Inter BEE 2008 technical trends from my perspective — Part 2: Cameras.
In the previous issue, I covered the various events and programs held during Inter BEE 2008 and starting from this issue I would like to focus on the most essential part of the show, the actual equipment exhibits that captured visitor attention. The huge exhibition halls of Inter BEE were divided into three stages ― Video and Broadcast Equipment, Professional Audio Equipment, and Professional Lighting Equipment ― each of which introduced an extensive range of the newest equipment, systems, and solutions via compelling video presentations and demonstrations. Some of the major trends in video-related technologies this year are as follows: Advancement in tapeless production systems, file-base operation resulting from progression in compression/transmission technologies and networking, monitors moving toward higher definition and digitization, ultra high-definition video images, and the spread of 3D video images around the world, etc. And I would like to talk in detail about each of these topics in this issue.
Attaining much publicity in recent exhibitions such as NAB in the U.S., the full-scale advancement of tapeless camcorders once again received considerable attention at this year's Inter BEE. In addition to the ongoing transition in recording media from tape, HDD, BD to semiconductor, another reason contributing to the popularization of tapeless camcorders lies in its compact design that helps to make cameras not only smaller and lighter but also more reliable. Other reasons include improved picture quality and functionality to answer the recent trends of higher definition and digitization, as well as the ability to link the camera to production activities for enhanced workflow.
The first tapeless camera was exhibited by Ikegami Tsushinki when they introduced an HDD camera at Inter BEE in 1995. Back then when tape was the predominate media, tapeless cameras received considerable attention but performance issues remained such as impact resistance and recording capacity so these products were improved upon every year. And the Editcam, released by Ikegami at this year's Inter BEE, is an excellent example of this evolution as it is boasts a recording capacity of 120GB on a hard disk drive, 32GB semiconductor memory, and HDTV/SDTV multi-format compatibility. Also, in joint development with Toshiba, the GFCAM tapeless camera using GFPAC flash memory was released in 2007 and its superseding model was displayed at Inter BEE 2008. This model offers a selection between a 2/3-inch 2.3-megapixel (1080i) 3CCD or 1 megapixel (720p) image sensor, MPEG-2 422P@HL encoding, and a recording time of 120 minutes with a 64GB capacity GFPAC flash memory (at 50Mbps). What's more, all these features help to create a lightweight body for higher mobility and operability, making this model highly suitable for news coverage and acquisition.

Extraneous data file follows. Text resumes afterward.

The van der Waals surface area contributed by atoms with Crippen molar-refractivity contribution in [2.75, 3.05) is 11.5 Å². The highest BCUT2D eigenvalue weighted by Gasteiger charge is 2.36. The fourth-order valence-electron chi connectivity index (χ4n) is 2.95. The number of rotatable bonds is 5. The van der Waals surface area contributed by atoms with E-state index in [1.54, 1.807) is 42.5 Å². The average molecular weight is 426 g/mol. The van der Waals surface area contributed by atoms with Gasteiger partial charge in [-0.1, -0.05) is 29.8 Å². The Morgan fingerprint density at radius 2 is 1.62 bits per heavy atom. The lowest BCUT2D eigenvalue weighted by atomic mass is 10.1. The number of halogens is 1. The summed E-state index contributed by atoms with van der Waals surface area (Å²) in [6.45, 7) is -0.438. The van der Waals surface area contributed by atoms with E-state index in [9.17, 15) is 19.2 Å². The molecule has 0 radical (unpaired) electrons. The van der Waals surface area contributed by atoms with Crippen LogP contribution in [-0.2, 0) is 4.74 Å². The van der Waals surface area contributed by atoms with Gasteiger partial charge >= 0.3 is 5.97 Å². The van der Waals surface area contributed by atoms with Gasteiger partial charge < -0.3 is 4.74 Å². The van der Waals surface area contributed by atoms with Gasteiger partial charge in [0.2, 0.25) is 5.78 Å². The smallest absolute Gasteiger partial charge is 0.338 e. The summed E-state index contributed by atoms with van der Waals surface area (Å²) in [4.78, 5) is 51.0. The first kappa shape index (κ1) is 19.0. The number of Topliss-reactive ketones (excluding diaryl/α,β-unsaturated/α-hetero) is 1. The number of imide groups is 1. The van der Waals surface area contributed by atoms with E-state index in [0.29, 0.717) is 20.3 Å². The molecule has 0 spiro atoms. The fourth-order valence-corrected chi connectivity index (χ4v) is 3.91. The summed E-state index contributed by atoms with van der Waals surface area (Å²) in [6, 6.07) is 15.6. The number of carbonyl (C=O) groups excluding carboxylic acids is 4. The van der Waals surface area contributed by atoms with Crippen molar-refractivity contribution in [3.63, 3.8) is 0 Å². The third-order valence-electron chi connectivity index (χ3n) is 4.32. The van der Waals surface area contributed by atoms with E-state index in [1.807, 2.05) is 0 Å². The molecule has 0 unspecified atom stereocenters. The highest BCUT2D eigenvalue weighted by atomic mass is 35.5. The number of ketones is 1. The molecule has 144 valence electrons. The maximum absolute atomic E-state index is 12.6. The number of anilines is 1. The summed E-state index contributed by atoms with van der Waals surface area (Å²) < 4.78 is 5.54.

Sony released its tapeless camcorder that uses a Blu-ray compliant professional optical disc for media four years ago, and this product was later upgraded from SDTV to HDTV format compatibility. Sony then released its XDCAM HD that uses a two-layer disc for extended recording capability, and it was superseded by the XDCAM HD422 that delivered even higher picture quality. At this year's Inter BEE, Sony added the XDCAM EX model that uses an SxS ExpressCard flash module to its XDCAM line to further address diversifying demands. All of these cameras employ a MPEG-2 Long GOP encoding recording format, and the high-end HD422 features a 2/3-inch 2-megapixel (1920 x 1080) 3CCD image sensor, 14-bit A/D converter, 1080/59i, 50i, 25p, and 720p video format compatibility, and an approximately 95-minute recording capability at 50Mbps bit rate on a two-layer disc (50GB). What's more, the XDCAM EX Handycam employs 1/2-inch 3CMOS sensor and the same codec as the HDD422, plus it is compatible with all HD/SD formats. The XDCAM EX also features Slow & Quick Motion to enhance creativity when shooting scenes and its lenses can be exchanged freely. Compact, lightweight and providing optimum cost performance, this model is an excellent choice for video creators.